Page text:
Monday, 23 December 2013

The Skinny's Films of 2013

The current issue of The Skinny includes the film team's top movies of the year - a rather good list if you ask me...

1. Before Midnight (dir. Richard Linklater)
2. Frances Ha (dir. Noah Baumbach)
3. The Selfish Giant (dir. Clio Barnard)
4. Wadjda (dir. Haifaa Al-Mansour)
5. Spring Breakers (dir. Harmony Korine)
6. The Act of Killing (dir. Joshua Oppenheimer)
7. Gravity (dir. Alfonso Cuaron)
8. Zero Dark Thirty (dir. Kathryn Bigelow)
9. Beyond the Hills (dir. Cristian Mungiu)
10. Ain't Them Bodies Saints (dir. David Lowery)

And I wrote a couple of wee right-ups for numbers 2 and 8.

Zero Dark Thirty
Incurring criticism from both ends of the political spectrum, director Kathryn Bigelow and screenwriter Mark Boal’s forensic dramatisation of the decade-long hunt for Osama Bin Laden proved something of an ideological Rorschach test: torture apologia to some, soft liberal indictment to others. Fittingly, the film’s true character lies somewhere in the murky, contestable hinterland, with more room for debate than either flank of the anti-ZDT pincer allowed, as Jessica Chastain’s hard-nosed CIA agent homes in on her elusive white whale. For all its simplifications and elisions, it’s a marvel of narrative engineering, with years of global turbulence and knotty sleuthing trimmed to fit a thriller format that rivets in the moment but leaves you chewing over its content long after.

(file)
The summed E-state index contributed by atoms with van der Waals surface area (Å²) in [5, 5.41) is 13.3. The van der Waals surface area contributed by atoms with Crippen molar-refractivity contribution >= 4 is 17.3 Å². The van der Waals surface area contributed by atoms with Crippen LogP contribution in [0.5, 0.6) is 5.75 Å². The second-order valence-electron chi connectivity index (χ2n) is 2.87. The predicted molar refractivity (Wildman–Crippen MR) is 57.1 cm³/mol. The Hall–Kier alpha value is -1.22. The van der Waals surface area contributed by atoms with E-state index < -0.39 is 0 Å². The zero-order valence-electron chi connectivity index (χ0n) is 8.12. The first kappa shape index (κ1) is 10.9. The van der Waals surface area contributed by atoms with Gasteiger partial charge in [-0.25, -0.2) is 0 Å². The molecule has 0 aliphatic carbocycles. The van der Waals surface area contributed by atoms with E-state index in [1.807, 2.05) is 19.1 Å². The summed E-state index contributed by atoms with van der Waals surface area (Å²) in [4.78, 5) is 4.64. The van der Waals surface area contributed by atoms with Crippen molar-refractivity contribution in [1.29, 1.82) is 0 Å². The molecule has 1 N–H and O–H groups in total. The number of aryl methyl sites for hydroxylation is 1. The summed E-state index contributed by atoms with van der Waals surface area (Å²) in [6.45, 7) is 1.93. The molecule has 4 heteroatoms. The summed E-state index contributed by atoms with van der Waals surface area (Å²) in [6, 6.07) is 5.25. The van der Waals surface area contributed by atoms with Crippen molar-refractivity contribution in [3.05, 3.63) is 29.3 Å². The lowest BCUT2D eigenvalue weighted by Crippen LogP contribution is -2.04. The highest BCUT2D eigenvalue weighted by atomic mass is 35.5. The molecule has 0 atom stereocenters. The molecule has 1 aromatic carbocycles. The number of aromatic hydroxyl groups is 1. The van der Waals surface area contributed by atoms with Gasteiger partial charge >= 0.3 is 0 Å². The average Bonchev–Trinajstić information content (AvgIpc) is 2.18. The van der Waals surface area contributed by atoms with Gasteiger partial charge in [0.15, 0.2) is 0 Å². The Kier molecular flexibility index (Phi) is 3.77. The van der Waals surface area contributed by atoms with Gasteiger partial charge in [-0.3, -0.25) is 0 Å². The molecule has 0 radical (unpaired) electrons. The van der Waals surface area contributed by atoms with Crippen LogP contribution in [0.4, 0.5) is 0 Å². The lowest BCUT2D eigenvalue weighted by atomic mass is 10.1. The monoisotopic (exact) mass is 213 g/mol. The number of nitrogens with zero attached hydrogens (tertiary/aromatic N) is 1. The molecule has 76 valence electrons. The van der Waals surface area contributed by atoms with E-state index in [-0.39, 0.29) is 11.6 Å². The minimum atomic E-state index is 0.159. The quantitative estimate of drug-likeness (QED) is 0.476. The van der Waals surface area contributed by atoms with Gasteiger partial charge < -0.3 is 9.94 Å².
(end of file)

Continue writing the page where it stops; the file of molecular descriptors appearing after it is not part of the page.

Frances Ha
Visiting her former roommate Frances’s new dwellings – dwellings that change multiple times during Frances Ha, as the eponymous 27-year-old drifts across the five boroughs and beyond – BFF Sophie delivers one of the film’s numerous arch zingers: “This apartment is very… aware of itself,” she sniffs. The same could be said, less derisorily, for Noah Baumbach’s seventh feature, which self-consciously offers familiarity in its themes (everyday embarrassment and the quarter-life crisis) and execution (with a monochrome NYC underscoring the Woody Allen parallels). But in the title role, co-screenwriter Greta Gerwig offers something fresh: not that indie staple of a kooky fantasy to fall for, but a gauchely charming hero to root for, with neuroses balanced by a vibrant joie de vivre.  

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